Opposition To The Good Friday Agreement

The agreement was formally concluded between the British and Irish governments as well as eight northern Ireland political parties, including Sinn Féin, the Ulster Unionist Party, the SDLP and the Alliance Party. The DUP was the only major political group to oppose it. As a result, until 2017, Northern Ireland`s policy was again polarized from a denominational point of view to the point that Community cooperation at the heart of the Good Friday Agreement could no longer work. The immediate causes of the collapse of power-sharing were union opposition to the legal status of the Irish indigenous language and the refusal of DUP Premier Arlene Foster at the time to resign over a fuel subsidy scandal. The DUP-Sinn Féin coalition, still a marriage of cold complacents, has collapsed after 10 years of living together. In recent days, Mr Blair and Irish Prime Minister Bertie Ahern have travelled to Belfast to participate in the talks and the agreement was finally announced by George Mitchell on the afternoon of 10 April 1998. This is because the Good Friday Agreement has created complex agreements between the various parties. The three areas of action of the pact have created a network of institutions to govern Northern Ireland (Strand One), bring together the heads of state and government in Northern Ireland with those of Ireland (Strand Two or North-South Cooperation) and bring together heads of state and government from across the United Kingdom and Ireland (Beach 3 or East-West). There are currently more than 140 areas in Northern Ireland-Republic of Ireland, cross-border cooperation, including health services, energy infrastructure and police work. Many experts and political leaders fear that any disruption of this cooperation could undermine confidence in the agreement and hence the basis for peace in Northern Ireland. The Good Friday Agreement (GFA) or the Belfast Agreement (irish: Comhaonté Aoine an Chéasta or Comhaonté Bhéal Feirste; Ulster-Scots: Guid Friday Greeance or Bilfawst Greeance)[1] is a couple of agreements signed on 10 April 1998 that put an end to most of the violence of the Troubles, a political conflict in Northern Ireland that had erupted since the late 1960s.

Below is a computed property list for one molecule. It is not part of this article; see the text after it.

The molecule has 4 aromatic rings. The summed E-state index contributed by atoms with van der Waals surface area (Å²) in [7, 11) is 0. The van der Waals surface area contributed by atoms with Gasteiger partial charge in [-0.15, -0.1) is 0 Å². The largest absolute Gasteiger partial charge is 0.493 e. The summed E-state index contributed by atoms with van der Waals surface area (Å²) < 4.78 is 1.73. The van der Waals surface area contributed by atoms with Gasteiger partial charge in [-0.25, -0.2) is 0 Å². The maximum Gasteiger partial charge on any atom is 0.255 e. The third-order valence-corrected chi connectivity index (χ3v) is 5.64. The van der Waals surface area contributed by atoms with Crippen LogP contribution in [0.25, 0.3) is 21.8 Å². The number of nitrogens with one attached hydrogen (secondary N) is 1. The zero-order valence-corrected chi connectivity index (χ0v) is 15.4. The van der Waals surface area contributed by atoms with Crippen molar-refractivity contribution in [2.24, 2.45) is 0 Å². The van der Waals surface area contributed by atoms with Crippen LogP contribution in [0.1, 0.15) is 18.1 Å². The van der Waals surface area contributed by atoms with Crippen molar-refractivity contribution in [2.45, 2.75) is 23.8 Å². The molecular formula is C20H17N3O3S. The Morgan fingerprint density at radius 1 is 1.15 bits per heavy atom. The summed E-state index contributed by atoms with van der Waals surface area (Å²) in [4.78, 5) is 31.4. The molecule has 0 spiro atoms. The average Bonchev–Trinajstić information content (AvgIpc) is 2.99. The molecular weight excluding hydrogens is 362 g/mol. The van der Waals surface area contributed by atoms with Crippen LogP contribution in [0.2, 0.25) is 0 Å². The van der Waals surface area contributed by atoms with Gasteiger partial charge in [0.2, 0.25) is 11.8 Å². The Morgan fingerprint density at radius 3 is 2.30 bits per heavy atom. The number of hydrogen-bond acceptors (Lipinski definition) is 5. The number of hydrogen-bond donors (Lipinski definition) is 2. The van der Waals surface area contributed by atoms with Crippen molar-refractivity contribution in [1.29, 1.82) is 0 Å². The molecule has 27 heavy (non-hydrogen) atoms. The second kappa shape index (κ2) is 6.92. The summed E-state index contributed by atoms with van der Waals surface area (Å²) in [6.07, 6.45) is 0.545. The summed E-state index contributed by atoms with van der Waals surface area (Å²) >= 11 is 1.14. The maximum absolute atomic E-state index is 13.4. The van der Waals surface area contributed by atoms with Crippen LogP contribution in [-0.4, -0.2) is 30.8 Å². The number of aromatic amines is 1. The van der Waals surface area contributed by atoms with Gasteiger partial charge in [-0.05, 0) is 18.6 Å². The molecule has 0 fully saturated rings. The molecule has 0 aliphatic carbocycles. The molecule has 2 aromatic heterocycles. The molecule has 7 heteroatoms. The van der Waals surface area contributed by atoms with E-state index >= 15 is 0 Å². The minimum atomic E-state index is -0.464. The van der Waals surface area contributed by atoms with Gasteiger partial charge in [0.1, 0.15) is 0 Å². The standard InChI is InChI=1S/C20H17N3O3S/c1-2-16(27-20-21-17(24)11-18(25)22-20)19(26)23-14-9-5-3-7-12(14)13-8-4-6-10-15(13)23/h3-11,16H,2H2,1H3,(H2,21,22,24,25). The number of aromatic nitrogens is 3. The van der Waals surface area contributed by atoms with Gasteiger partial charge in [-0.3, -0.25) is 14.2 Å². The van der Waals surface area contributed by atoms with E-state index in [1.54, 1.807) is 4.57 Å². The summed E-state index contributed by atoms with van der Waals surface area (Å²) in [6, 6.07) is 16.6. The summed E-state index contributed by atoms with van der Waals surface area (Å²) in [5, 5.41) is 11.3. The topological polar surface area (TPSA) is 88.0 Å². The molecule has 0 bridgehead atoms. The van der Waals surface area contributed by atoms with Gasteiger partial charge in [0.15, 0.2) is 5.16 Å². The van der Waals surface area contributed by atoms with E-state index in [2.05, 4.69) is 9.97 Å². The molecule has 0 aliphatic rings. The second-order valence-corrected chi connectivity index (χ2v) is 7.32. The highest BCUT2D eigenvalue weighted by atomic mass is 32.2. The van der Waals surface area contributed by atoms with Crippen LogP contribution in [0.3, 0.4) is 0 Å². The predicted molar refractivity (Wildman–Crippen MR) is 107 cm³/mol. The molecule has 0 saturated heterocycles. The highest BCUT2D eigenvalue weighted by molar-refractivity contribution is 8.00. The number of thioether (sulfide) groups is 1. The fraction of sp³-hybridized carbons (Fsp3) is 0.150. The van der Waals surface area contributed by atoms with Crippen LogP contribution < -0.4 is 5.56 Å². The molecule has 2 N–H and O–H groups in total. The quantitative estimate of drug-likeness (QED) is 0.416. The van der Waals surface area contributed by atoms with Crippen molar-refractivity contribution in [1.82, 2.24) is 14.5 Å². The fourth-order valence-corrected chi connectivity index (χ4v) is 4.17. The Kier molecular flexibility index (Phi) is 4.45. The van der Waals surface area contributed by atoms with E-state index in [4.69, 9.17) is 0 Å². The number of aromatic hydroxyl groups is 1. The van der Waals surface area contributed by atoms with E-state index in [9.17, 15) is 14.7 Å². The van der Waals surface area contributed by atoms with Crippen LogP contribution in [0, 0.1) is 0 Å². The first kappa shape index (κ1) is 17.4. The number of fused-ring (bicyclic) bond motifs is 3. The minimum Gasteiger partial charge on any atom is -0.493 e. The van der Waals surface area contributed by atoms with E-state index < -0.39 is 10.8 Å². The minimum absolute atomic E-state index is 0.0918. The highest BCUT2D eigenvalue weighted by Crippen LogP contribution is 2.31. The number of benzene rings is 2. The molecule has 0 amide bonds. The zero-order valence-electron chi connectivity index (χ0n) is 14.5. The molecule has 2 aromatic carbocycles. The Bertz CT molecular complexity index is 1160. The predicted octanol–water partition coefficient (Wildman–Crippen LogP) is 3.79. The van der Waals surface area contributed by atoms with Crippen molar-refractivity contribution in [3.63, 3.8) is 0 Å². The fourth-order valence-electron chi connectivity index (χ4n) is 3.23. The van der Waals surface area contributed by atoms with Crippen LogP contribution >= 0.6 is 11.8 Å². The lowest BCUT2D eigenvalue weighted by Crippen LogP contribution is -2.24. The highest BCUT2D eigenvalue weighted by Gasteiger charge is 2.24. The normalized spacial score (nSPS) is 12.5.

This was an important development in the Northern Ireland peace process in the 1990s. Northern Ireland`s current system of de-decentralized government is based on the agreement. The agreement also created a number of institutions between Northern Ireland and the Republic of Ireland, as well as between the Republic of Ireland and the United Kingdom. On 27 March 2007, the party`s only MEP, Jim Allister, left the party, contrary to the decision to form a government with Sinn Féin. He retained his seat as an independent MP as chairman of his new radical party against the St Andrews Agreement, which he formed along with other disgruntled members who had left the DUP in this case, traditional Unionist Voice, a seat he retained until Diane Dodds returned to the DUP in 2009. On April 6, 2007, MP Gregory Campbell warned that his party would be monitoring the benefits of its power-sharing agreement with Sinn Féin. [46] The agreement reaffirmed its commitment to “mutual respect, civil rights and religious freedoms for all in the Community.”

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